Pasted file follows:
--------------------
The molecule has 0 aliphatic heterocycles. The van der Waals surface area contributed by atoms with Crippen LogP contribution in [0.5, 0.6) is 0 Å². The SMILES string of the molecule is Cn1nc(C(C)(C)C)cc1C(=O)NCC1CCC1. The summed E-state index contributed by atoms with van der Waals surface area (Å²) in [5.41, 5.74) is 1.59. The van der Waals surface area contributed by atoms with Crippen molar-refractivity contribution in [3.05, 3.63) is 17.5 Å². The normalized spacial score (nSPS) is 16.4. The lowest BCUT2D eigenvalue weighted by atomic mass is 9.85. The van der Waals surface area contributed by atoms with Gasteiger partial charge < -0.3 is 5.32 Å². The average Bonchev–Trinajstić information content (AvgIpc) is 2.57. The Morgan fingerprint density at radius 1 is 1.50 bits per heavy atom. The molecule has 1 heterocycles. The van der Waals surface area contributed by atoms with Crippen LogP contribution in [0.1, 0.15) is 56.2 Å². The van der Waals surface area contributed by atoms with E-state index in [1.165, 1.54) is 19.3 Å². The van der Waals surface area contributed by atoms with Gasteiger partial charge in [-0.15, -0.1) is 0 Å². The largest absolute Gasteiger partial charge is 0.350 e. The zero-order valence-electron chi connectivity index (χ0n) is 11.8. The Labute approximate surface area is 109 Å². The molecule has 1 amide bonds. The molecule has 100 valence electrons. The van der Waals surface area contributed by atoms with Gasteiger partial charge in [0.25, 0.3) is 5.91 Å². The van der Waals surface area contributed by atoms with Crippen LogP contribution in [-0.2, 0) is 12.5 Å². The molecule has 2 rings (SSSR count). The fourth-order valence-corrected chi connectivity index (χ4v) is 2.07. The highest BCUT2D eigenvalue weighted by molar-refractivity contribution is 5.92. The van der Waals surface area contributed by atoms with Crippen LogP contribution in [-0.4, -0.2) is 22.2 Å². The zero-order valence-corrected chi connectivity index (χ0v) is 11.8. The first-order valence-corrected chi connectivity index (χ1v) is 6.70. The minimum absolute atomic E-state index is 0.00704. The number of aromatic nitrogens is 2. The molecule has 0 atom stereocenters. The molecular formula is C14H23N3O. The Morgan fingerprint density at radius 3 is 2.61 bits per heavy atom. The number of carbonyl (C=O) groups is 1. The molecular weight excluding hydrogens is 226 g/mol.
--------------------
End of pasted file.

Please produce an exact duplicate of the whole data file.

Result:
The molecule has 0 aliphatic heterocycles. The van der Waals surface area contributed by atoms with Crippen LogP contribution in [0.5, 0.6) is 0 Å². The SMILES string of the molecule is Cn1nc(C(C)(C)C)cc1C(=O)NCC1CCC1. The summed E-state index contributed by atoms with van der Waals surface area (Å²) in [5.41, 5.74) is 1.59. The van der Waals surface area contributed by atoms with Crippen molar-refractivity contribution in [3.05, 3.63) is 17.5 Å². The normalized spacial score (nSPS) is 16.4. The lowest BCUT2D eigenvalue weighted by atomic mass is 9.85. The van der Waals surface area contributed by atoms with Gasteiger partial charge < -0.3 is 5.32 Å². The average Bonchev–Trinajstić information content (AvgIpc) is 2.57. The Morgan fingerprint density at radius 1 is 1.50 bits per heavy atom. The molecule has 1 heterocycles. The van der Waals surface area contributed by atoms with Crippen LogP contribution in [0.1, 0.15) is 56.2 Å². The van der Waals surface area contributed by atoms with E-state index in [1.165, 1.54) is 19.3 Å². The van der Waals surface area contributed by atoms with Gasteiger partial charge in [-0.15, -0.1) is 0 Å². The largest absolute Gasteiger partial charge is 0.350 e. The zero-order valence-electron chi connectivity index (χ0n) is 11.8. The Labute approximate surface area is 109 Å². The molecule has 1 amide bonds. The molecule has 100 valence electrons. The van der Waals surface area contributed by atoms with Gasteiger partial charge in [0.25, 0.3) is 5.91 Å². The van der Waals surface area contributed by atoms with Crippen LogP contribution in [-0.2, 0) is 12.5 Å². The molecule has 2 rings (SSSR count). The fourth-order valence-corrected chi connectivity index (χ4v) is 2.07. The highest BCUT2D eigenvalue weighted by molar-refractivity contribution is 5.92. The van der Waals surface area contributed by atoms with Crippen LogP contribution in [-0.4, -0.2) is 22.2 Å². The zero-order valence-corrected chi connectivity index (χ0v) is 11.8. The first-order valence-corrected chi connectivity index (χ1v) is 6.70. The minimum absolute atomic E-state index is 0.00704. The number of aromatic nitrogens is 2. The molecule has 0 atom stereocenters. The molecular formula is C14H23N3O. The Morgan fingerprint density at radius 3 is 2.61 bits per heavy atom. The number of carbonyl (C=O) groups is 1. The molecular weight excluding hydrogens is 226 g/mol.